Six years of the female lifespan is spent with ‘Aunt Flo’ in ‘that time of the month’. Despite the cheeky monikers we’ve given menstruation, its impact on women can be debilitating.

Inexplicable physical weakness. Nausea-inducing headaches. Menstruation isn’t just inconvenient; it can feel like your uterus waging a war against the rest of your body.

Imagine spending six years of your life in this agony. Yes – that’s the amount of time the average woman spends on her period. While most women breeze by with tampons, exercise, and a healthy diet, many others suffer debilitating period cramps that forces them to put their lives on hold.

At the same time, living without this monthly bleeding can be unsettling because it is so inextricably linked with fertility – and indeed, natural impregnation can’t occur without menstruation. However, this doesn’t have to doom women to a lifetime of costly hygiene products and monthly bouts of suffering. Hormonal balance can be mimicked so the uterine lining doesn’t build up every month only to be shed away.

Of pain and purpose

Dr Helena Lim, consultant ob/gyn, fertility specialist & director at KL Fertility and Gynaecology Centre.

Menstrual pain (medically known as dysmenorrhea) consists of two types: primary and secondary. In primary dysmenorrhea, a woman experiences pain from the time she gets her first period due to strong, abnormal uterine contractions. In secondary cases, pain is initially absent but worsens over cycles until it becomes intolerable, which can be indicative of an underlying condition such as endometriosis (abnormal growth of womb tissue).

Diagnosing this pain is tricky because there is no scale to go by – no test to prove your illness.

“We usually ask the individual to rate their pain from 1 to 10,” says obstetrician/gynecologist Dr Helena Lim, “but pain is very subjective. If you feel consistent pain every month, within three to four cycles you should be seeing your doctor.”

Research has shown that in primary dysmenorrhea, contractions can match or surpass the pressure felt in childbirth. So while parties claiming ‘period pains can be more painful than heart attacks’ aren’t too far from the truth, we gain better perspective comparing it to labour pain. In fact, heart attack pain famously produces mild, vague symptoms that make it easy to miss altogether – but when menstrual cramps hit, you will know.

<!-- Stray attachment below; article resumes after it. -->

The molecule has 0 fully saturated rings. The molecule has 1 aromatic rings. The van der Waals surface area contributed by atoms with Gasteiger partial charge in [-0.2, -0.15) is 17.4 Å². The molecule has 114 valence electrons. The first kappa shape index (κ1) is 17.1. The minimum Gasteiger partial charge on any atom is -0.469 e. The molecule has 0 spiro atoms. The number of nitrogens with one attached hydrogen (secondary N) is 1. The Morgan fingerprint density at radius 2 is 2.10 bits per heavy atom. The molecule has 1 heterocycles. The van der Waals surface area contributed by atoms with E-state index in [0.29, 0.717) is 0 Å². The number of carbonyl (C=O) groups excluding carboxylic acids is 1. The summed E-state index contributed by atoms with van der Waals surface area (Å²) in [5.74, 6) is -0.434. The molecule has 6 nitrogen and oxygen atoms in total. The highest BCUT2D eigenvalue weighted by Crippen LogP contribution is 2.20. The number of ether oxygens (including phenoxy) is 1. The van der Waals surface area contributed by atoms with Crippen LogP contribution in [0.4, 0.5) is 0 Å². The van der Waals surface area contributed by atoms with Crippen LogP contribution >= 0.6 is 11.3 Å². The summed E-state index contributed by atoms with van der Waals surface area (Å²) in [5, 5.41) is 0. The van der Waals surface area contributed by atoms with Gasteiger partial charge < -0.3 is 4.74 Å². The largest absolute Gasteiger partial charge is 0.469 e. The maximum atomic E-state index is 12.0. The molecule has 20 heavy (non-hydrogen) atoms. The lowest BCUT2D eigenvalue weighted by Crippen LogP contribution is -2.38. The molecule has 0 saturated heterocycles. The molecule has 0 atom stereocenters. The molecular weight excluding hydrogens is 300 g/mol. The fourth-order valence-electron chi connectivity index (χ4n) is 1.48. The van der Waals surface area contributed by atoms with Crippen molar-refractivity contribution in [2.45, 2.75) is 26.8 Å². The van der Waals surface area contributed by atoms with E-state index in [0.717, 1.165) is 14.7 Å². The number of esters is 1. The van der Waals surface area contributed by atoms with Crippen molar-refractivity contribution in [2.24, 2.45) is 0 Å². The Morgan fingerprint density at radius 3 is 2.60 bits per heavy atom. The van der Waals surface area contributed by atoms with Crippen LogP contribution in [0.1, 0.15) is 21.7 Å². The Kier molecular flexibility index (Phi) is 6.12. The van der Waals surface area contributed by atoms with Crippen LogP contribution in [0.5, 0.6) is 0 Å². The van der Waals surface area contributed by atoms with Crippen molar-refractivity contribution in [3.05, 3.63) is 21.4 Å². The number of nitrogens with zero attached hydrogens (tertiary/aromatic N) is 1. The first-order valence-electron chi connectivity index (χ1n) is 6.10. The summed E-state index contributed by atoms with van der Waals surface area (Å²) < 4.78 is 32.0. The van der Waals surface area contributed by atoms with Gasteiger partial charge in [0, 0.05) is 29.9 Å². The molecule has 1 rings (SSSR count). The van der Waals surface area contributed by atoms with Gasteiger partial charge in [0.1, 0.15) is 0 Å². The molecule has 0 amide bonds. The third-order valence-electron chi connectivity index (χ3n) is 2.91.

Dr Helena points out that our perception of pain is also dictated by genetic and cultural factors. Many young Asian girls, like herself, were taught to grab a hot water bottle and painkillers, and suck it up. This attitude built a culture of silent suffering, teaching women that dysmenorrhea was just another unlucky card they were dealt.

But then came birth control pills and hormonal devices, along with the discovery that certain contraceptive methods provided the hormonal foundation for lengthening cycles and lessening pain.

Evolutionary hacks

Mirena IUCD is coated in progesterone and can last 5 years in the uterus. Up to 80% of women who opt for this method do not bleed.

Birth control pills are the most common method of contraception, but women looking for a longer-term solution can get hormonal implants in their arm or uterus that last three to five years.

Dr Helena says women should consider convenience, cost, and personal risk profile before settling on a method. “These stop you from ovulating, but it doesn’t stop your eggs from dying off prematurely,” she explains.

So is bleeding every month necessary, if you’re not looking to get pregnant? The short answer is no.

Menstruation is a physiological reaction following the release of an egg that remains unfertilised, as you might remember from biology lessons. The uterine lining sheds because it set up the perfect condition for an embryo, but you didn’t get pregnant.

However, the right answer to this question depends on individual pain tolerance, personal or family history of diseases, lifestyle, and fertility plans. As a proponent of using medicine to restore nature, Dr Helena believes we should let periods run its course – unless it is interfering with our lives.

“Using contraceptive methods to stop pregnancy is completely fine. If you were to take oral contraceptives continuously for three months in a row, without stopping the pill, you may not have your period at all,” Dr Helena explains, adding that this method is used in patients with severe endometriosis.

Neither the pill nor IUD leave long-term effects on a woman’s fertility. Although it’s not a start-stop mechanism, you can design your periods to better go through life. In a time when choice is a top priority in empowering women, painful periods could well become a thing of the past.

For more on Dr Helena Lim, visit the KL Fertility and Gynaecology Centre website.